The opening:

Not everything matters equally. If academic ethics is to be useful – if, indeed, it is to be ethical – it should address itself more to the things that matter most than to things that matter less.
It is hard to imagine a pair of sentences more uncontroversial – no, downright trite – than the two above. And yet not only are these basic principles not acknowledged, they are often reversed: often the manifestly least important work in academic ethics gets the most applause and recognition. This may be because it is more arcane and therefore perceived as requiring greater cleverness.
This needs to stop, and that demands a system whereby important and useful work is incentivised by enhanced status and funding.

His proposed Tier One (the tiers decrease from there):

Tier 1
Matters to do with the maintenance of the planet and of the human species, e.g. the ethics of climate change, and the prevention of catastrophic war.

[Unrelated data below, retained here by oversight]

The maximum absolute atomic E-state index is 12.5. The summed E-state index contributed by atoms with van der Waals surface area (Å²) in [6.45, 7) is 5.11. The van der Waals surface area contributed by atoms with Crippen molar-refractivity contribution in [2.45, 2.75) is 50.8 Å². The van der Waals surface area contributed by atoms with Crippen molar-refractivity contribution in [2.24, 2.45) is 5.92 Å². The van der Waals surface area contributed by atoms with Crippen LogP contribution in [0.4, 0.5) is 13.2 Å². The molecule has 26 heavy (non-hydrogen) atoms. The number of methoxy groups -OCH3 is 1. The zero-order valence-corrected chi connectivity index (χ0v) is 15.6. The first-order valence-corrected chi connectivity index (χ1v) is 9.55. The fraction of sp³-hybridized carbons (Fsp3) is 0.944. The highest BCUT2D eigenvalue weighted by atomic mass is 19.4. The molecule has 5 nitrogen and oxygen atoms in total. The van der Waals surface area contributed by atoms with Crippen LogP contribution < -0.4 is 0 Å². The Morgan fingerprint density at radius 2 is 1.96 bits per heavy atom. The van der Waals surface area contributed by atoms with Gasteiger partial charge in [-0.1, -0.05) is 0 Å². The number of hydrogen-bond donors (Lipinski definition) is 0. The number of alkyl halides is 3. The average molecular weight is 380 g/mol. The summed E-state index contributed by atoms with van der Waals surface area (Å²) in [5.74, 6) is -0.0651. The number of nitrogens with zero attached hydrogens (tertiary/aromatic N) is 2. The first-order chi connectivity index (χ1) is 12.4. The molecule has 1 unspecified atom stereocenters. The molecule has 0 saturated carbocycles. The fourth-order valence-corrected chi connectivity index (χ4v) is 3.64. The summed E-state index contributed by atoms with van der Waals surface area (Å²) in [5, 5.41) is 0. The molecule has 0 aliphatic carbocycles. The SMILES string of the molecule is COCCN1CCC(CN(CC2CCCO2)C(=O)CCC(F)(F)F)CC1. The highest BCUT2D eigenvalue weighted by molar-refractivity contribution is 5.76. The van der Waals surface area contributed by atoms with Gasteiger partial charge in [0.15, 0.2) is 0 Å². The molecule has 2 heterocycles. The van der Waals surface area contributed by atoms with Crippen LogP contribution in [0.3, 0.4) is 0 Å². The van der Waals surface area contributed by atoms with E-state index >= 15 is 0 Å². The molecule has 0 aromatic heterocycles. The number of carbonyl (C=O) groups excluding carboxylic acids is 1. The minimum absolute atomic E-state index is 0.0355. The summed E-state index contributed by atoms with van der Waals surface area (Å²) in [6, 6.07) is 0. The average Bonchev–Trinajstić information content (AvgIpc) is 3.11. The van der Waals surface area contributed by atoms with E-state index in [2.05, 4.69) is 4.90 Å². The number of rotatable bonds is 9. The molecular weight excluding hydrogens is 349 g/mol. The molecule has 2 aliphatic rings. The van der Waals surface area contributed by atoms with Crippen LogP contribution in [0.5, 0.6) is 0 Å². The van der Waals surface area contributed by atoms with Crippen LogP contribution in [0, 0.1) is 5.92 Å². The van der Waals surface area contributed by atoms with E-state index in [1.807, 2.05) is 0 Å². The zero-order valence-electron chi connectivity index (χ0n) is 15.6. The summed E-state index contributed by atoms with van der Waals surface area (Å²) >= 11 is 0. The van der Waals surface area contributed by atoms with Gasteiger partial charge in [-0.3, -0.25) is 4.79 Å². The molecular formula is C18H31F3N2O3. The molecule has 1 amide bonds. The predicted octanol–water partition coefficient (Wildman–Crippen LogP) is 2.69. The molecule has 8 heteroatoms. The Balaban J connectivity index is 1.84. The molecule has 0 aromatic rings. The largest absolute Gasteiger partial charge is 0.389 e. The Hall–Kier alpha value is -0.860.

Comment: If there is no planet, all other concerns, ethical and otherwise, are irrelevant. Likewise if there are no humans to argue about ethics, or to be the subject of its concern.
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As a non-follower of the field of academic ethics, this reads to me as potentially interesting, but very obscure (the term "vaguebooking" comes to mind). 

However, I'm sure this is much less obscure to academics who know more about the work in question; are there any recent celebrated papers or trends that you think the author may have been targeting?